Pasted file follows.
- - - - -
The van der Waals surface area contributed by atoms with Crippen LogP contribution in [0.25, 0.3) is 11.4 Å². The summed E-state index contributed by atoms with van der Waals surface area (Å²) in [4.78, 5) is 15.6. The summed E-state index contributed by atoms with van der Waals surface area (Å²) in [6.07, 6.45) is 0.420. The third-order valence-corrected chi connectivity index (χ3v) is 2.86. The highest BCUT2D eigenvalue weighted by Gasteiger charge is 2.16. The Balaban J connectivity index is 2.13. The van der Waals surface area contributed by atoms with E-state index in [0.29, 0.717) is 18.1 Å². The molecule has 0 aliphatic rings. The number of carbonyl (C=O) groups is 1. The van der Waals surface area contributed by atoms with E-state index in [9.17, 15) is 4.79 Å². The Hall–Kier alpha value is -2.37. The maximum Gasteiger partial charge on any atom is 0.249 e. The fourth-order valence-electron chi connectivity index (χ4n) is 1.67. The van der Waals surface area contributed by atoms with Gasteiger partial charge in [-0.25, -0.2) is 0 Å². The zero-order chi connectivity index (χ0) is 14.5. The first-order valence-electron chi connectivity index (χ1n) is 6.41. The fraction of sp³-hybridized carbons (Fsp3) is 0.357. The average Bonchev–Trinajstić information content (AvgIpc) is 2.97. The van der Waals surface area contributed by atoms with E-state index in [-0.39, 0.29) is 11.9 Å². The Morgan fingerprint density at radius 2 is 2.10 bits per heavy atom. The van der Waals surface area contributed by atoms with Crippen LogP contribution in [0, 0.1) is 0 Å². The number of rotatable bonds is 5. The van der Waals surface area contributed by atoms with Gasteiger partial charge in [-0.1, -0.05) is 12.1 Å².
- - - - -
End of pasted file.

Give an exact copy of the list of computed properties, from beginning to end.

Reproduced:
The van der Waals surface area contributed by atoms with Crippen LogP contribution in [0.25, 0.3) is 11.4 Å². The summed E-state index contributed by atoms with van der Waals surface area (Å²) in [4.78, 5) is 15.6. The summed E-state index contributed by atoms with van der Waals surface area (Å²) in [6.07, 6.45) is 0.420. The third-order valence-corrected chi connectivity index (χ3v) is 2.86. The highest BCUT2D eigenvalue weighted by Gasteiger charge is 2.16. The Balaban J connectivity index is 2.13. The van der Waals surface area contributed by atoms with E-state index in [0.29, 0.717) is 18.1 Å². The molecule has 0 aliphatic rings. The number of carbonyl (C=O) groups is 1. The van der Waals surface area contributed by atoms with E-state index in [9.17, 15) is 4.79 Å². The Hall–Kier alpha value is -2.37. The maximum Gasteiger partial charge on any atom is 0.249 e. The fourth-order valence-electron chi connectivity index (χ4n) is 1.67. The van der Waals surface area contributed by atoms with Gasteiger partial charge in [-0.25, -0.2) is 0 Å². The zero-order chi connectivity index (χ0) is 14.5. The first-order valence-electron chi connectivity index (χ1n) is 6.41. The fraction of sp³-hybridized carbons (Fsp3) is 0.357. The average Bonchev–Trinajstić information content (AvgIpc) is 2.97. The van der Waals surface area contributed by atoms with E-state index in [-0.39, 0.29) is 11.9 Å². The Morgan fingerprint density at radius 2 is 2.10 bits per heavy atom. The van der Waals surface area contributed by atoms with Crippen LogP contribution in [0, 0.1) is 0 Å². The number of rotatable bonds is 5. The van der Waals surface area contributed by atoms with Gasteiger partial charge in [-0.1, -0.05) is 12.1 Å².